The police interviewed both the son and father. They took notes and reported their findings to the mother who insisted that her son be removed from his father. The mother took her 14-year-old boy to the hospital claiming multiple instances of physical abuse. The hospital noted the one mark on the boy’s butt and reported this to another set of police. The next day the police showed up and wrote him a ticket to appear in court. He shows up and the preliminary report shows one instance of hitting the boy. The district attorney said this was bullshit, but they better run it by a judge just to make sure. So starts legal fees, guns removed from his house, anger management and fathering classes.

There is no way other than these classes to prove a father is a good father. In the meantime, the son lives with his mother. She convinces her son this is just the beginnings of beatings for the son’s bad behavior of stealing and lying. A week later the father picks up his son and asks for the son’s password on his computer. The son jumps out of the car yelling he’s going to hit me. The mother brainwashed the boy to see the world through her eyes.

This boy learned to game the system by accusing his father of going to hit him. The son chooses to live with his mother for the want of living without accountability.

And so it goes.


What are the ultimate consequences?

How about this? We have young men killing other young people. Could it be because these boys have grown up without reality checks that a father brings when he inspects and criticizes? All of these killers blame others for their feelings of not being worthy. These boys all had the right to feel, believing whatever thoughts or actions were generated from those feelings were not their fault or responsibility. One of the father’s job is to teach responsibility. A father’s love is conditional. He inspects and criticizes, and sometimes that criticism can look like being hit or spanked.

Nowadays that is illegal and this generation of boys is lost.

Is it the boys’ fault? Or do we, as fathers, take on some of this responsibility? For it is true, we are failing as fathers.

And how are we failing as fathers?

    1. We allow for a culture where the only opinion about fathering comes from the mothers.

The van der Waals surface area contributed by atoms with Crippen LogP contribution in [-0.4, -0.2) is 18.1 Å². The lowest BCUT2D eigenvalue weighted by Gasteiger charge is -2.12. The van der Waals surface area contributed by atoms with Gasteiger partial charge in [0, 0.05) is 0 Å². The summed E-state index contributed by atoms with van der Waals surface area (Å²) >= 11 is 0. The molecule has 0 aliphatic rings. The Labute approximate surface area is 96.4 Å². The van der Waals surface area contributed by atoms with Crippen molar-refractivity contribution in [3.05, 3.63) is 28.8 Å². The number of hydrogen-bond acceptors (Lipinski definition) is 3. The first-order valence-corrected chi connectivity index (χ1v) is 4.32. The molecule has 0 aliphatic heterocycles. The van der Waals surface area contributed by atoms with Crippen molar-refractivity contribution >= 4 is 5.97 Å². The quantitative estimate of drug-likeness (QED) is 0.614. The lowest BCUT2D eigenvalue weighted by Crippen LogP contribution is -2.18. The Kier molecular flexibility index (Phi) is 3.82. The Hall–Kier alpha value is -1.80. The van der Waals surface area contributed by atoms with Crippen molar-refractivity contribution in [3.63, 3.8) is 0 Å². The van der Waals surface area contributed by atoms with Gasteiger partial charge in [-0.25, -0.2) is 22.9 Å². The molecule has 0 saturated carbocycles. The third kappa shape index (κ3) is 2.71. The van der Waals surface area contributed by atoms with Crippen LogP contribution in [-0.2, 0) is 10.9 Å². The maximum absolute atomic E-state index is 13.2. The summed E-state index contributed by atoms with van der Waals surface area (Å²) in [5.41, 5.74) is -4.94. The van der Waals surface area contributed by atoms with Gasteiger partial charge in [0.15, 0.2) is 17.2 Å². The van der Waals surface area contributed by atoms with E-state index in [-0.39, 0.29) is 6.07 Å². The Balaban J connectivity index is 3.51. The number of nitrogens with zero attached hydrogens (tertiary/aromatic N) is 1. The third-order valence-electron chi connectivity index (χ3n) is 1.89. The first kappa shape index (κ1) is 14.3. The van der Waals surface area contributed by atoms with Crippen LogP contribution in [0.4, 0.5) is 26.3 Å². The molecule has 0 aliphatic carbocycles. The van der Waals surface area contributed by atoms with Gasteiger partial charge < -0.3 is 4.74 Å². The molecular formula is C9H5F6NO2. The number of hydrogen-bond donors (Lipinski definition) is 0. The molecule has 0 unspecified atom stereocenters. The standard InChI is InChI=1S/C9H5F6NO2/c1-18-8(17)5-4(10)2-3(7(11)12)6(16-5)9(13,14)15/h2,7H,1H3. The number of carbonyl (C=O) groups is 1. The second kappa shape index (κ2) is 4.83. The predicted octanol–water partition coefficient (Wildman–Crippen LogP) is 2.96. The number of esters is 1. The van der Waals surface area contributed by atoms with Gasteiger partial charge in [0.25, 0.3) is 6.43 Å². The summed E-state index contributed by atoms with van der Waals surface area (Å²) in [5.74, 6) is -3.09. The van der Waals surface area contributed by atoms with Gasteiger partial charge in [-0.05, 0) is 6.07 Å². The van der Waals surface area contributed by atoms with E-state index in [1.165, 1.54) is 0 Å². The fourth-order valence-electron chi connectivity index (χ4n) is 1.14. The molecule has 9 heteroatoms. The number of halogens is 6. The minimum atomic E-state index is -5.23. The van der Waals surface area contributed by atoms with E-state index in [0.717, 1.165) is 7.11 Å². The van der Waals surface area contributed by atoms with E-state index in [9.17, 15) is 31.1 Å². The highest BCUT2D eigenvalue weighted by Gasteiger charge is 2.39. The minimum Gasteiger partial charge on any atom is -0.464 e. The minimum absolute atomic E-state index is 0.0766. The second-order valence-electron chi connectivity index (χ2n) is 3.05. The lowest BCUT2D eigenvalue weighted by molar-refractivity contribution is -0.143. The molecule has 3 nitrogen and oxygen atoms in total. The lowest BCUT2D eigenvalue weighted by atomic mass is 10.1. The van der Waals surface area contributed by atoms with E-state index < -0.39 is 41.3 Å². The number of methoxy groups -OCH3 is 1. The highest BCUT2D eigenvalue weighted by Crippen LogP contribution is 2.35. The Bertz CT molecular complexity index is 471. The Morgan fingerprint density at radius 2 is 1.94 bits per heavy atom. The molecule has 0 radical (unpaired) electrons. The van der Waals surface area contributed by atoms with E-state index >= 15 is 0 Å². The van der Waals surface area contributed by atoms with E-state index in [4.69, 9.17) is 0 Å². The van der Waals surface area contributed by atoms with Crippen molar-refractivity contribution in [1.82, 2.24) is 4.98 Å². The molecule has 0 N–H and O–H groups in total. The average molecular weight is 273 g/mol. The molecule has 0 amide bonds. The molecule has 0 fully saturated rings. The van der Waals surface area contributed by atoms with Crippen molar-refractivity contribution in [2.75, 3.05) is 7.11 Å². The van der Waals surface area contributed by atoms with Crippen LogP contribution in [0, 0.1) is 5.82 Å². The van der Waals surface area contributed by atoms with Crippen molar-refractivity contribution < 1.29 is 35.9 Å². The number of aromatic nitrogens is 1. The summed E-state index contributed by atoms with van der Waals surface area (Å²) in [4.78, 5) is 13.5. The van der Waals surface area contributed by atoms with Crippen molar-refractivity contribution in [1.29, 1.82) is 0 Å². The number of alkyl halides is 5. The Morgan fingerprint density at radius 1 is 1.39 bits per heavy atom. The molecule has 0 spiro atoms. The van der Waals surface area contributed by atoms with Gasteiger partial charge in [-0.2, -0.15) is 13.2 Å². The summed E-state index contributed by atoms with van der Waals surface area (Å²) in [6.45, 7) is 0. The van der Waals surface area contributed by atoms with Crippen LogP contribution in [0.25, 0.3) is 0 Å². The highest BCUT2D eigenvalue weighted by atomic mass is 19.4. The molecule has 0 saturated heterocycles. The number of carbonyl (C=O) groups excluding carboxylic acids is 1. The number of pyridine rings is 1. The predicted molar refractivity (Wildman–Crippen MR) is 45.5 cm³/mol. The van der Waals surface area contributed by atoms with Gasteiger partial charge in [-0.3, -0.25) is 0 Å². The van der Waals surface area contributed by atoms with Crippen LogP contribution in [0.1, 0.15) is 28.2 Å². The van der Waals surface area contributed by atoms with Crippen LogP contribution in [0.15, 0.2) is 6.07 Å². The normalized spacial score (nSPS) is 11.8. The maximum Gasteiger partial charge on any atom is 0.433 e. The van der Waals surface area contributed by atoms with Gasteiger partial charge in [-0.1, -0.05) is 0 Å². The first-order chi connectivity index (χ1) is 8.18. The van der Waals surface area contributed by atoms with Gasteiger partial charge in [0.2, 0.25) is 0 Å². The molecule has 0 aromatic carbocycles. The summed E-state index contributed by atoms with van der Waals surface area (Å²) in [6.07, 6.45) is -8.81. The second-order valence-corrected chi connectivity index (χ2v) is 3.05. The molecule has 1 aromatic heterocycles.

As I noted in the stories above, the legal system trusts the women and their views of men. I know stories where men are not allowed to be in the same room with their boy without the mother present. Boys learn to game the system by accusing fathers of hitting them, because the father has inspected and criticized him. If the boy gets his feeling’s hurt in this process, any mother can turn the father into the police for being verbally abusive.
    2. We have the ability to read peoples intentions / context, but this skill is invalidated.
      Example: When you ask your spouse if she is upset she says,”I am fine.” Your gut tells you she is lying and yet we are so conditioned to ignore what we know is the truth we bypass it. If you insist on further inspection, you’re called a “bully.”
    3. We have have been beaten by the female paradigm to love our children “unconditionally.”When a child has broken the laws of the land, even using violence, such behavior previously had him removed from the gene pool immediately. Today we put blame everywhere but on the young boy. After all, we should agree to love that child unconditionally from the time he was a baby. Right? Wrong.
    4. When asked “WHY” we are doing or saying something we automatically answer as a justification of our actions.One of the tools mothers have used for years is to innocently ask you why you’re doing something that you want to do, setting herself up as the judge of the reasonableness of your activity. Yet, they don’t understand a man’s need, for example, to compete and practice tennis or golf.

What can we concluded from the above?

We men have been brained-washed to attempt to answer the innocently asked “Why?”

We have allowed all of this to take place, under our noses, and we have done little to stop it.

Step up men.

Fill your own cup.

Don’t ask any ego strokes from your wife.

Learn your terms and master them.

And stand up for what you can offer your children, your relationship, and this world.